The key to this style of education is the “test engine” provided by the emporium. Each time a student calls up a quiz on the material under study, he will receive a different set of problems.
In fact, the test engine can create, practically speaking, an almost unlimited number of different quizzes on the same material.
In this fashion the practice quiz functions as a recitation, with the test engine providing instantaneous grading of the material, as well as comments and suggestions on problems the student does incorrectly
With the testing machinery in an emporium course, and the encouragement for the student to practice each quiz and test problem as often as he might wish before actually taking the quiz or test for credit, and with instantaneous feedback as to which problems are incorrect, we believe this pedagogical model is not just cost efficient, but actually far more effective than conventional lecture courses.
Practice quizzes and the quiz-for-credit can be accessed from any Internet site anywhere in the world using virtually any browser by students enrolled in the course. However, there is a distinct advantage to taking quizzes at the emporium itself, since on-site resources there include tutoring labs and on-line videos, as well as an emporium support staff which responds to individual student requests for assistance, with a response time on most days of under one minute.
The Math Emporium supports a variety of activities:
Active, independent learning through locally developed, self-paced online math courses designed to let students learn on their own schedules, while providing immediate feedback and sufficient structure to ensure students understand expectations and meet required milestones.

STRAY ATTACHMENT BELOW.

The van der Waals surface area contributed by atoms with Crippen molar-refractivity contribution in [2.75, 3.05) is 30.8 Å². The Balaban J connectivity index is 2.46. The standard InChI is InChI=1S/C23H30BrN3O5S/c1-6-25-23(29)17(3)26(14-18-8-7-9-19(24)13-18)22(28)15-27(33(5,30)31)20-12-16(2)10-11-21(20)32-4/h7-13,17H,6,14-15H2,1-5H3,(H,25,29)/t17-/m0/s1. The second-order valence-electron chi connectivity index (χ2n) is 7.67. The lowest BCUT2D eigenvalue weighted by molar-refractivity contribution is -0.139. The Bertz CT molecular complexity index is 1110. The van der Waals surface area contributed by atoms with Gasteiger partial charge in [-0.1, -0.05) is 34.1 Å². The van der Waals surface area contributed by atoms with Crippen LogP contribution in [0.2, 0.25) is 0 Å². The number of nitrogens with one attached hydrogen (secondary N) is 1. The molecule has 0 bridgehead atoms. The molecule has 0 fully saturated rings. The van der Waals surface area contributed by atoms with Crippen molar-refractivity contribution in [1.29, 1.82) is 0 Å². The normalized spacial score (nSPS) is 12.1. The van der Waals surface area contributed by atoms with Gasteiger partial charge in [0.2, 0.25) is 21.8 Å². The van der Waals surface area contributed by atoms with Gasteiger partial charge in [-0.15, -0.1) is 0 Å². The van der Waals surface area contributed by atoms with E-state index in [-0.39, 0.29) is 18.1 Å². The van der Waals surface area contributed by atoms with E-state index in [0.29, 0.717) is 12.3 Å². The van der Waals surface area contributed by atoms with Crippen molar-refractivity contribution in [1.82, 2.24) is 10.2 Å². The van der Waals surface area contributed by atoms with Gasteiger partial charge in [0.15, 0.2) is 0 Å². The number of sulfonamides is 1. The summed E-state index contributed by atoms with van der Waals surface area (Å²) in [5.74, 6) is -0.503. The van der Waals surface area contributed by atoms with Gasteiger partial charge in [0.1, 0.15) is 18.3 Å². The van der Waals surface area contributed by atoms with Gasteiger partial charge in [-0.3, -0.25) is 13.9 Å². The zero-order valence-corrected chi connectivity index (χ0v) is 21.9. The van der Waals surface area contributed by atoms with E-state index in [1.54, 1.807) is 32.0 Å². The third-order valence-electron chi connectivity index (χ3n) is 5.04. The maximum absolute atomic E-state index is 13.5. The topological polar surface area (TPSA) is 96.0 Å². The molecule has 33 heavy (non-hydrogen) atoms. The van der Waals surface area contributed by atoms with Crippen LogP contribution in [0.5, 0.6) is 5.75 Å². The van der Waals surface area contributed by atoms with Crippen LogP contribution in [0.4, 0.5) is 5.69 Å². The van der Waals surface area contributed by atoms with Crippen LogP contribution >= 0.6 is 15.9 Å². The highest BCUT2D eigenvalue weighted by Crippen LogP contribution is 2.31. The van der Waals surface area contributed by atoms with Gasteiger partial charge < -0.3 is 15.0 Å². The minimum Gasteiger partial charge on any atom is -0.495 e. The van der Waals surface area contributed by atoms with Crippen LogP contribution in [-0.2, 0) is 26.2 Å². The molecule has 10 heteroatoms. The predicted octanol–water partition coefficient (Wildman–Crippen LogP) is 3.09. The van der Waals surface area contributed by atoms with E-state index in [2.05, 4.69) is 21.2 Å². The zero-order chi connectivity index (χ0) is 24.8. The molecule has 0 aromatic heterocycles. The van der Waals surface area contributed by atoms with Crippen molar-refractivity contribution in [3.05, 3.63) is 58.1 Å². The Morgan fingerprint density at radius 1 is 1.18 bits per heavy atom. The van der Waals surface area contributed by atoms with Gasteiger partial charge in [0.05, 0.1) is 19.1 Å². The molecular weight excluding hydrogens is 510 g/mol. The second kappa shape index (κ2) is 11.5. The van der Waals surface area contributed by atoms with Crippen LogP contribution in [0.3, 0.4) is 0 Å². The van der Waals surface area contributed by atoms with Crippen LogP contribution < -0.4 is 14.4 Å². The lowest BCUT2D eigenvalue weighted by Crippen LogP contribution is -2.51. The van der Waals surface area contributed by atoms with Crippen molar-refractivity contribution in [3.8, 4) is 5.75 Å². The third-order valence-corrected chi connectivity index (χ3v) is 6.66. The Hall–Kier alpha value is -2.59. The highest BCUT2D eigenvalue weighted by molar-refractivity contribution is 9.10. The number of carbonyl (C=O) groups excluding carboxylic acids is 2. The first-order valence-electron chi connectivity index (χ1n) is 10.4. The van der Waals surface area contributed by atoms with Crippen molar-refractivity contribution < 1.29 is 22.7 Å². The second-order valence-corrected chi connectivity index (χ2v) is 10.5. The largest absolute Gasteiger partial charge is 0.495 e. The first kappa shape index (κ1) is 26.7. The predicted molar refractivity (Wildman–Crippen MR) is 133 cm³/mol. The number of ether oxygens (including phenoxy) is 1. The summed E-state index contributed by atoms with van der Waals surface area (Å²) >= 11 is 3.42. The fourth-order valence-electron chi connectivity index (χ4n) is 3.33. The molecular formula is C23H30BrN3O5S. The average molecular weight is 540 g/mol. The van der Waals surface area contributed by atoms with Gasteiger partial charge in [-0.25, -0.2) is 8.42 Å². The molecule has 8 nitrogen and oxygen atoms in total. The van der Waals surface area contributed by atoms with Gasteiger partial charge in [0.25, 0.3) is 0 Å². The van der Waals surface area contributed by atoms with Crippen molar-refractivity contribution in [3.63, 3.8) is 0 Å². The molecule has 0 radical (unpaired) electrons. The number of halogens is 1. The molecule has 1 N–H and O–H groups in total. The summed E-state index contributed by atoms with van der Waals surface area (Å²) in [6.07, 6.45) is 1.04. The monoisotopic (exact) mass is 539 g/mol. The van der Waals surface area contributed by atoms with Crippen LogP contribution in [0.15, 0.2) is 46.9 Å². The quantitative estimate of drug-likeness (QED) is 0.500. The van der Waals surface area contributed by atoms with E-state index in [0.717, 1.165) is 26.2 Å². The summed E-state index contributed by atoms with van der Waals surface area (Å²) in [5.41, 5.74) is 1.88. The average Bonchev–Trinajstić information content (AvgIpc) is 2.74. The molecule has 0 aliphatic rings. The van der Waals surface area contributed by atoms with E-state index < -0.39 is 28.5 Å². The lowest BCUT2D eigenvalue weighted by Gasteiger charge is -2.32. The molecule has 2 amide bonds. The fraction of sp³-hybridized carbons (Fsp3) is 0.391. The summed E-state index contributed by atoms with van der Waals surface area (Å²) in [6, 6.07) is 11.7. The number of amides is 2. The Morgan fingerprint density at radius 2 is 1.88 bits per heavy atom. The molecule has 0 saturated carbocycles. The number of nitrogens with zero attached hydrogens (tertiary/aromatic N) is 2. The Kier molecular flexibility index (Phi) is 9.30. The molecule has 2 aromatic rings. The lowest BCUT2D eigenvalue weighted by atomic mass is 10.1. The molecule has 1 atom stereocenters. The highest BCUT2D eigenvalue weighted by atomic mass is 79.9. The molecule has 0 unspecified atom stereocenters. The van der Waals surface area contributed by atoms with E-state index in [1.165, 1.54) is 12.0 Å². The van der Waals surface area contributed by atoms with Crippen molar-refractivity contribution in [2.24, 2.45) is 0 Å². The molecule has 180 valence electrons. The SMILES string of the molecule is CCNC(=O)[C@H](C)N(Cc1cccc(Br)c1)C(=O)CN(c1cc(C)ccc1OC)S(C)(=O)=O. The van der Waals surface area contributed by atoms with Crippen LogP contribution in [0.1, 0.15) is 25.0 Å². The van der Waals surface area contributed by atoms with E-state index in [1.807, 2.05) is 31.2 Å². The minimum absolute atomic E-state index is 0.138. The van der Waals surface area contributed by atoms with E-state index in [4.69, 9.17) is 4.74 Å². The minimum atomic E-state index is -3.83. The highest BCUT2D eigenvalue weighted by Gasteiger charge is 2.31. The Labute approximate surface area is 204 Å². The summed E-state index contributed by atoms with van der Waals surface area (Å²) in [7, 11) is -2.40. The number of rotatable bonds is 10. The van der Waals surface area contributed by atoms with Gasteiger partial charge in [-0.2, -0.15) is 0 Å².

Being used as a remediation tool for students who are below the proficient level.
Attempts to address gaps in students’ skills through the use of a computer program, literature and direct instruction.
The program directly addresses individual needs through differentiated instruction, adaptive and instructional software, high-interest literature, and direct instruction in reading, writing, and vocabulary skills.
The software component of the program aims to track and adapt to each student’s progress. In addition to the computer program, the READ 180 program includes workbooks designed to address reading comprehension skills, paperback books for independent reading, and audiobooks with corresponding CDs for modeled reading.
In this article we will illustrate the emporium model with an engineering mathematics course. The model is being utilized for courses in a number of departments, and the conclusions we draw seem equally valid for introductory and mid-level courses throughout science and engineering. This emporium model is suitable for the implementation of a combined lecture-based computer-assisted course. Such courses maintain the human connection which traditional education has always provided, and the lack of which can be a significant detriment in “on-line” university courses. It is important to emphasize this is not “on-line” instruction. The traditional faculty lecture role is retained, and the emporium itself, because of its size, is able to provide human resources on a one-to-one basis to students at the computer in a financially economical setting. Moreover, course material and course testing is entirely under control of individual faculty members, and can be readily tailored to meet special demands.